More than a thousand Canadian students marched through the streets of London Friday to mark the upcoming 95th anniversary of the battle of Vimy Ridge.

The 1,300 students — part of the largest Canadian student memorial parade to ever take place in Britain — followed the path of the 97,000 Canadian soldiers who fought at Vimy Ridge. 

With their red windbreakers, it was hard to miss the students as they walked by Buckingham Palace and through Canada Gate at Green Park. The gates there are opened only on rare occasions.

The First World War battle, which left 3,600 Canadian soldiers dead, has come to symbolize Canada's transformation from colony to independent nation. Four Canadian divisions fought as a single corps under a Canadian commander and they fought with a bravery and effectiveness that won them praise from Canada's allies.  

The students, who are from across Canada, are on a pilgrimage to honour Canada's war dead and to commemorate the formative battle.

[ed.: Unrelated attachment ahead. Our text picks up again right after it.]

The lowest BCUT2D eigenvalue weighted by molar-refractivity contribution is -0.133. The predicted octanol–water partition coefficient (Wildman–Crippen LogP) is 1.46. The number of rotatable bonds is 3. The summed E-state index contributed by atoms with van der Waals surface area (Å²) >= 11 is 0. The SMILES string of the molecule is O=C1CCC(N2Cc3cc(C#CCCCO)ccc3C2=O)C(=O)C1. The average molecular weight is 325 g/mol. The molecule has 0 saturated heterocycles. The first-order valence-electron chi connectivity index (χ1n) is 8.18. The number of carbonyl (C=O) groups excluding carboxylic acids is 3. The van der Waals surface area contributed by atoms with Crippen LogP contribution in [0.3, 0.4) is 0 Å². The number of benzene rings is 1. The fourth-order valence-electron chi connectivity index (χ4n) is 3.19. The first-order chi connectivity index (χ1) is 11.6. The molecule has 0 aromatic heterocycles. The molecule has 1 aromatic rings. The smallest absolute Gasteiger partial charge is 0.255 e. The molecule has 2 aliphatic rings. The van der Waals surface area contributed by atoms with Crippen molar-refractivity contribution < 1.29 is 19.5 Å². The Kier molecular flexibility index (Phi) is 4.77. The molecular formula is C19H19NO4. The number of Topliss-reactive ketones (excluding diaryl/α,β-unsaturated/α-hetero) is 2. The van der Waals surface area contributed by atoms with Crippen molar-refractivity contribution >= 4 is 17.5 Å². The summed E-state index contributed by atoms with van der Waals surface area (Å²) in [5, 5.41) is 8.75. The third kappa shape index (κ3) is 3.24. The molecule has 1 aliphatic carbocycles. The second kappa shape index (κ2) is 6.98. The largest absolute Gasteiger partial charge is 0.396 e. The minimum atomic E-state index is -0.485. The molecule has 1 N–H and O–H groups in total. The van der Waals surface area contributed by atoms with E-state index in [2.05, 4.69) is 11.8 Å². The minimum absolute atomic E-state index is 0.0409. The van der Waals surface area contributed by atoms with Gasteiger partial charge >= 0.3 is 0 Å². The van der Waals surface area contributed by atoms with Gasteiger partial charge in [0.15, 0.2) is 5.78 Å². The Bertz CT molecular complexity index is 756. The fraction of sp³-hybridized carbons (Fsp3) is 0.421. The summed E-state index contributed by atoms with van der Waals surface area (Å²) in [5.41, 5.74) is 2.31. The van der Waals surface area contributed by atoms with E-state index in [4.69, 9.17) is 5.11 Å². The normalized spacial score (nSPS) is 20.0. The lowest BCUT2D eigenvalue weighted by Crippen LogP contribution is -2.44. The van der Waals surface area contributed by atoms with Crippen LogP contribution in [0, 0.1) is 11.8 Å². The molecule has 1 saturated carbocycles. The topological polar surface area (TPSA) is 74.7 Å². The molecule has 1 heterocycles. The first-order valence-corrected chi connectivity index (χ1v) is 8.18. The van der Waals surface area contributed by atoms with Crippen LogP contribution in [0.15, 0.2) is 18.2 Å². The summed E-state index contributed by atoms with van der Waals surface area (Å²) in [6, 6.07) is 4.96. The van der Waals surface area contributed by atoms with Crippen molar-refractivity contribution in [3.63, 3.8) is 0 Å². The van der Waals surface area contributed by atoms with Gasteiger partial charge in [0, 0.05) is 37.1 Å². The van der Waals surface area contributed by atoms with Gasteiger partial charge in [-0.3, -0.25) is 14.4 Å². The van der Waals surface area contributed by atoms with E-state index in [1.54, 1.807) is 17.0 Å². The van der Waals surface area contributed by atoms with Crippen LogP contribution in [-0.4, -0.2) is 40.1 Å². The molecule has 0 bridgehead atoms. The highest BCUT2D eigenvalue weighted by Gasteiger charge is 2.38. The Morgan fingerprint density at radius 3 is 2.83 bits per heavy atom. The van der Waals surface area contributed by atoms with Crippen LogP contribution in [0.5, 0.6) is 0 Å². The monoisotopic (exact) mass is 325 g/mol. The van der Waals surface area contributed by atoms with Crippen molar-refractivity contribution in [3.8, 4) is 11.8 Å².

As many as 5,000 young Canadians are expected to be attend Vimy Ridge anniversary ceremonies on Monday.

Gov. Gen. David Johnston, who will also be in France for the ceremonies, said he looks forward to meeting the students.

Monday's ceremony will be the first major Vimy Ridge anniversary without a single living Canadian vet of the First World War. The last one died in 2010.

Johnston said that makes this commemoration even more poignant.

"It should be an even more vivid part of our history, because it is history if there's no witness standing," he said.

With files from The Canadian Press and CBC's Carolyn Dunn